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A Delta Olympian in Rio


When speaking with Tsawwassen Olympian Markus Thormeyer, it’s easy to forget I’m with one of the best swimmers on the planet. It’s true that his six-foot-five height and athletic build hints at his abilities, but his soft-spoken and humble words betray no hint of ego.

Markus, who turned 19 just four days after the Rio 2016 Olympics ended, represented Team Canada in the 4×100 freestyle relay, coming seventh in the world.

It was the culimination of a long journey that included seven years of training with the Winskill Dolphins here in Tsawwassen, a program that has turned out several world class swimmers. One of Markus’ team Canada teammates in Rio, Noemie Thomas of Richmond, also trained at Winskill for years.

“A lot of outstanding swimmers have come from this program because even though we don’t have the best facility and all the top equipment, when I trained here I felt like it was such a small, tight-knit group and community that the coach could really work one on one with you,” explains Markus.

The Olympic Dream was something he says he could scarcely imagine five years ago, but that all changed as he trained harder and started placing well at competitions. At the Toronto 2015 Pan Am Games he won a bronze medal in 4x100m freestyles. But amazingly it was a loss that really bolstered his confidence.

Suffering from food poisoning, Markus came seventh in the 100m backstroke and was last to leave the pool. To his shock, he received a strong ovation from the crowd.

“That was a low moment, but the whole country, or at least everyone in the stands and I’m sure a lot of people who know me in Tsawwassen, they still have my back,” says Markus. “They weren’t looking for an amazing performance, they were just supporting the athletes.”

Surprisingly, Markus says he wasn’t actually that nervous at the Olympics because he’d already made his dreams come true back in April by qualifying. It was trying to get on Team Canada that made him so nervous he couldn’t sleep at night.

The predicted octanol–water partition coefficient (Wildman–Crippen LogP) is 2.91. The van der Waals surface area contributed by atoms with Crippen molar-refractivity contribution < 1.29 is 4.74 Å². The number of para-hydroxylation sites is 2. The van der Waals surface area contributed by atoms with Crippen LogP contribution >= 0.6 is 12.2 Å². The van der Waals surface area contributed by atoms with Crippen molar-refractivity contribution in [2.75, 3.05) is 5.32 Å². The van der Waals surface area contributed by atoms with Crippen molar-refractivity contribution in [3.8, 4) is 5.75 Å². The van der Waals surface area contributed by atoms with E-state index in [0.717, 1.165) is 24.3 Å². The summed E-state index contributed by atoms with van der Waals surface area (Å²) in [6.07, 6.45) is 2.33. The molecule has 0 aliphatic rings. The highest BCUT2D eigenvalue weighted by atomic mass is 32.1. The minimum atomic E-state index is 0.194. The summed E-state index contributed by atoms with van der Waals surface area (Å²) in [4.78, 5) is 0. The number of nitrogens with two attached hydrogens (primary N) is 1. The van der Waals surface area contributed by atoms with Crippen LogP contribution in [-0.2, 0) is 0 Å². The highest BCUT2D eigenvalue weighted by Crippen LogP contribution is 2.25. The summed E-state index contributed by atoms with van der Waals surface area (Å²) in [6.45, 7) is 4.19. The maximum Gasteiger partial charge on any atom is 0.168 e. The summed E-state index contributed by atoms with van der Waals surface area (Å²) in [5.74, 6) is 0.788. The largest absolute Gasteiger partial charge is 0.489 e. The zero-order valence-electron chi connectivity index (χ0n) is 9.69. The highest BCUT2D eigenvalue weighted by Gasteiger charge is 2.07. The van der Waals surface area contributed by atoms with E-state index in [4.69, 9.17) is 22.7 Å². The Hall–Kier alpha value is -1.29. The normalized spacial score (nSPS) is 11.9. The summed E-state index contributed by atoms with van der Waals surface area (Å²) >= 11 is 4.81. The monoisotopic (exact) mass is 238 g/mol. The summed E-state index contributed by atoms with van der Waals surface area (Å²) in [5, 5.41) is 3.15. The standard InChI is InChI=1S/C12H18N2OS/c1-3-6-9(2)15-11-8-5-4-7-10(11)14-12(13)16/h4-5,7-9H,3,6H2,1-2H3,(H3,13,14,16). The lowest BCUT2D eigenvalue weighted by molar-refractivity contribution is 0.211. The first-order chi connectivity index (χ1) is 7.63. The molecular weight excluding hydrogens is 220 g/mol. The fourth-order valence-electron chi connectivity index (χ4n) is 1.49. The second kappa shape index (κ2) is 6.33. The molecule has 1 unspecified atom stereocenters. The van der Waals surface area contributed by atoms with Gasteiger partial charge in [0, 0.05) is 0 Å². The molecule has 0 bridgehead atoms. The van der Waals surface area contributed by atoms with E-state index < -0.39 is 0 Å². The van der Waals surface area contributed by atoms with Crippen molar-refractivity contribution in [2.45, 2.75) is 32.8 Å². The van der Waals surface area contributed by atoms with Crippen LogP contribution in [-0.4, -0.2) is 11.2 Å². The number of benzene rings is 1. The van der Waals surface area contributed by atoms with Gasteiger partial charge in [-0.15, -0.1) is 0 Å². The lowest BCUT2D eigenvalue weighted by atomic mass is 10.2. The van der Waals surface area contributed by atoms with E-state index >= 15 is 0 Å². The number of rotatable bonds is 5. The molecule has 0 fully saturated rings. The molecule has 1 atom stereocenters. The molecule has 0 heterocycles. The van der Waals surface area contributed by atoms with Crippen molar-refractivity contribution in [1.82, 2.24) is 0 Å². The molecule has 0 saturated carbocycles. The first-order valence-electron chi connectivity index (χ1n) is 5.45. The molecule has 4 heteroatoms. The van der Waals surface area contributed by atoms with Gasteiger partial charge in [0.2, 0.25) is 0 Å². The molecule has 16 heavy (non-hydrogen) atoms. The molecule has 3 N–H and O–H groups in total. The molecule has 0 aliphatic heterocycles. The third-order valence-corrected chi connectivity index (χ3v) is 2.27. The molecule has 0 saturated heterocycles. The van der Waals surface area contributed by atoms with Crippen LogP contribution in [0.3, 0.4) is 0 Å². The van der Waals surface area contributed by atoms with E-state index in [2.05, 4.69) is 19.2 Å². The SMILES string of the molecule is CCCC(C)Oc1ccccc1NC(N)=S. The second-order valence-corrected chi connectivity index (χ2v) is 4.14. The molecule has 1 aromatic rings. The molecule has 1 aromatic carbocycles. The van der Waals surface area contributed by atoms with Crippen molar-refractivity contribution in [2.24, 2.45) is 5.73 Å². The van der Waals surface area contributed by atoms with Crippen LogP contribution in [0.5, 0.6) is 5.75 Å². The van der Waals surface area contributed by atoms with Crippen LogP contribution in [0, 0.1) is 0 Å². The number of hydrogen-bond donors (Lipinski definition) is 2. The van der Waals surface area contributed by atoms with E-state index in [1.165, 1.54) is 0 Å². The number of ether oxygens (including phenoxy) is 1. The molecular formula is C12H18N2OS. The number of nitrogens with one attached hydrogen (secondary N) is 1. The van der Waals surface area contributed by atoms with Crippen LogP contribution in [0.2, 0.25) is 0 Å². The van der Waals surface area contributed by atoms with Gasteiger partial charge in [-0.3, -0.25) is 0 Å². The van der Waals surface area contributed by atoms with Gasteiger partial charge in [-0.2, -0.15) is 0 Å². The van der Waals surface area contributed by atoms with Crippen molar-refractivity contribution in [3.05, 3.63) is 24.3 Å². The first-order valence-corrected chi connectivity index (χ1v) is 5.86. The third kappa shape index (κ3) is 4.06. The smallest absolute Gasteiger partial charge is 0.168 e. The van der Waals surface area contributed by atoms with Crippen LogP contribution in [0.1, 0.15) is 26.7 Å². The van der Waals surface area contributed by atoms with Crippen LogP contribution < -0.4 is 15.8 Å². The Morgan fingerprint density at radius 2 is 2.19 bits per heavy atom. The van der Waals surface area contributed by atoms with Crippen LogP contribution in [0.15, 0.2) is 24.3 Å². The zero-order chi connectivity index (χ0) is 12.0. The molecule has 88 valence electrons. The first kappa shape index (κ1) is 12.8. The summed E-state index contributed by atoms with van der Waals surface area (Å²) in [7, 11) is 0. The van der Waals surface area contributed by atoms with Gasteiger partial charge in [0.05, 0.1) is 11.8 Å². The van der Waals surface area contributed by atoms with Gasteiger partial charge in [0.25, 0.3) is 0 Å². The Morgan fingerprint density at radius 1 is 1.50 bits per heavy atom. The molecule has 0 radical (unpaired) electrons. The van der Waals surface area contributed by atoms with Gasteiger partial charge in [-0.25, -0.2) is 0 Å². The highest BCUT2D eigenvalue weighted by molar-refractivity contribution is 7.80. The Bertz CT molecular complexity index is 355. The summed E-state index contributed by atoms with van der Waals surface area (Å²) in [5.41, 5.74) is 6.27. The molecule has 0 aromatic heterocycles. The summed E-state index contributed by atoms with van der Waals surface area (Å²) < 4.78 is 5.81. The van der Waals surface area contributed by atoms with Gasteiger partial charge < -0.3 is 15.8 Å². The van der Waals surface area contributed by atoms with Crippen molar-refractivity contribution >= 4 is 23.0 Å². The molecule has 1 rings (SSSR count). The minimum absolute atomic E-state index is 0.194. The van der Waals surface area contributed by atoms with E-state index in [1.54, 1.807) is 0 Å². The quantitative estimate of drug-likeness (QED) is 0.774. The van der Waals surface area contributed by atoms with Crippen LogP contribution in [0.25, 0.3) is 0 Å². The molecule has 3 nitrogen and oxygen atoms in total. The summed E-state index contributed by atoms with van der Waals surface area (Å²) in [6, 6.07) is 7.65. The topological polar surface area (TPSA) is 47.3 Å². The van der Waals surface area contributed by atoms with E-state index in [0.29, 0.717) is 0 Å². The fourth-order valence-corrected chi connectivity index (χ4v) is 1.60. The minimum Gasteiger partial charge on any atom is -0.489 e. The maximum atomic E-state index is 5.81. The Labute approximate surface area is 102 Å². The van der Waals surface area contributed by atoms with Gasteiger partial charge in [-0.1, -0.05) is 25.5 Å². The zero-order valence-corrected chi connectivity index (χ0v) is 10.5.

“When I made the team it was like a huge weight was off my chest and I felt like I had no worries. Before it was like, oh no, what if I don’t make the team? And then after it was, I’m going to go to Rio and do my best and perform my fastest.”

There were so many amazing moments in the whirlwind 16-day Olympic experience in Rio that it’s hard for Markus to highlight the best one. Each day seemed to top the last.

Brazilians, he says, know how to celebrate and party and “everything was over the top”. They would show up to events and shower the athletes with cheers regardless of who was competing.

“It was the loudest crowd I’ve ever heard in a pool. When I was swimming I’d just pretend they were cheering for me and that kind of hyped me up,” says Markus, laughing.

Canada wasn’t projected to make the podium, so when the team qualified fifth for the final race it was a huge confidence boost. Markus says he remembers the quiet moments in the ready room prior to the final as the four of them (Markus with Santos Condorelli, Yuri Kisil, and Evan van Moerkerke) psyched themselves up.

“We were all there for each other in that moment. Then when we walked out the whole crowd went wild and I looked over into the stands and all the way at the top, way in the back I saw this blob of red going crazy. And I thought, yeah, that’s my team.”

Markus did perform his fastest, as he promised himself, with a personal best of 48.29 seconds.

“Swimming’s an individual sport but knowing that you have not only your teammates but the whole country watching and hoping you’ll do the best you can do… that’s really special.”

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